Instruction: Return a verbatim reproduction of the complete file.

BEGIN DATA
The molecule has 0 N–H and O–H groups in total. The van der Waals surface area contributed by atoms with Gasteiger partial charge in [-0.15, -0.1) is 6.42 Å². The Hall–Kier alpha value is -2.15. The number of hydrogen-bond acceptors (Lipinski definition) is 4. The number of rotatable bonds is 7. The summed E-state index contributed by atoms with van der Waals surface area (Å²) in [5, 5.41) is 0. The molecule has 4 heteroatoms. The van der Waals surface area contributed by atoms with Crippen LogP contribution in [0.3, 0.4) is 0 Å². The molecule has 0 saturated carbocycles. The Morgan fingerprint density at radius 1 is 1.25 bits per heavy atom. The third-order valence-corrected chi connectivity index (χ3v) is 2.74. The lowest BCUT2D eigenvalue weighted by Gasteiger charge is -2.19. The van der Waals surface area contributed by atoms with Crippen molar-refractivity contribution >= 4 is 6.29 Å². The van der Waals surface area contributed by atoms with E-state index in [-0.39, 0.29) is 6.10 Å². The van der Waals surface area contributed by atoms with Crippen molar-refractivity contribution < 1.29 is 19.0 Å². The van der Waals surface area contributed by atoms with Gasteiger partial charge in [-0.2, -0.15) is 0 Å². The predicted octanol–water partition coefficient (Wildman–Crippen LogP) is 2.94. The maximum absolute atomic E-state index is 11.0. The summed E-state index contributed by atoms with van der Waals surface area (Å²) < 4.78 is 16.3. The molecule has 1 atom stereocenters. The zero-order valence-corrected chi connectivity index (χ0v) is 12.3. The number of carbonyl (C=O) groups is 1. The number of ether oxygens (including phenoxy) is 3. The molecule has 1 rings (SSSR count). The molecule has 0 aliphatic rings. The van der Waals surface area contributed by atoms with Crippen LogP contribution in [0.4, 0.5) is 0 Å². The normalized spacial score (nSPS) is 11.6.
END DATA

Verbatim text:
The molecule has 0 N–H and O–H groups in total. The van der Waals surface area contributed by atoms with Gasteiger partial charge in [-0.15, -0.1) is 6.42 Å². The Hall–Kier alpha value is -2.15. The number of hydrogen-bond acceptors (Lipinski definition) is 4. The number of rotatable bonds is 7. The summed E-state index contributed by atoms with van der Waals surface area (Å²) in [5, 5.41) is 0. The molecule has 4 heteroatoms. The van der Waals surface area contributed by atoms with Crippen LogP contribution in [0.3, 0.4) is 0 Å². The molecule has 0 saturated carbocycles. The Morgan fingerprint density at radius 1 is 1.25 bits per heavy atom. The third-order valence-corrected chi connectivity index (χ3v) is 2.74. The lowest BCUT2D eigenvalue weighted by Gasteiger charge is -2.19. The van der Waals surface area contributed by atoms with Crippen molar-refractivity contribution >= 4 is 6.29 Å². The van der Waals surface area contributed by atoms with E-state index in [-0.39, 0.29) is 6.10 Å². The van der Waals surface area contributed by atoms with Crippen molar-refractivity contribution < 1.29 is 19.0 Å². The van der Waals surface area contributed by atoms with Gasteiger partial charge in [-0.2, -0.15) is 0 Å². The predicted octanol–water partition coefficient (Wildman–Crippen LogP) is 2.94. The maximum absolute atomic E-state index is 11.0. The summed E-state index contributed by atoms with van der Waals surface area (Å²) < 4.78 is 16.3. The molecule has 1 atom stereocenters. The zero-order valence-corrected chi connectivity index (χ0v) is 12.3. The number of carbonyl (C=O) groups is 1. The number of ether oxygens (including phenoxy) is 3. The molecule has 1 rings (SSSR count). The molecule has 0 aliphatic rings. The van der Waals surface area contributed by atoms with Crippen LogP contribution in [0.4, 0.5) is 0 Å². The normalized spacial score (nSPS) is 11.6.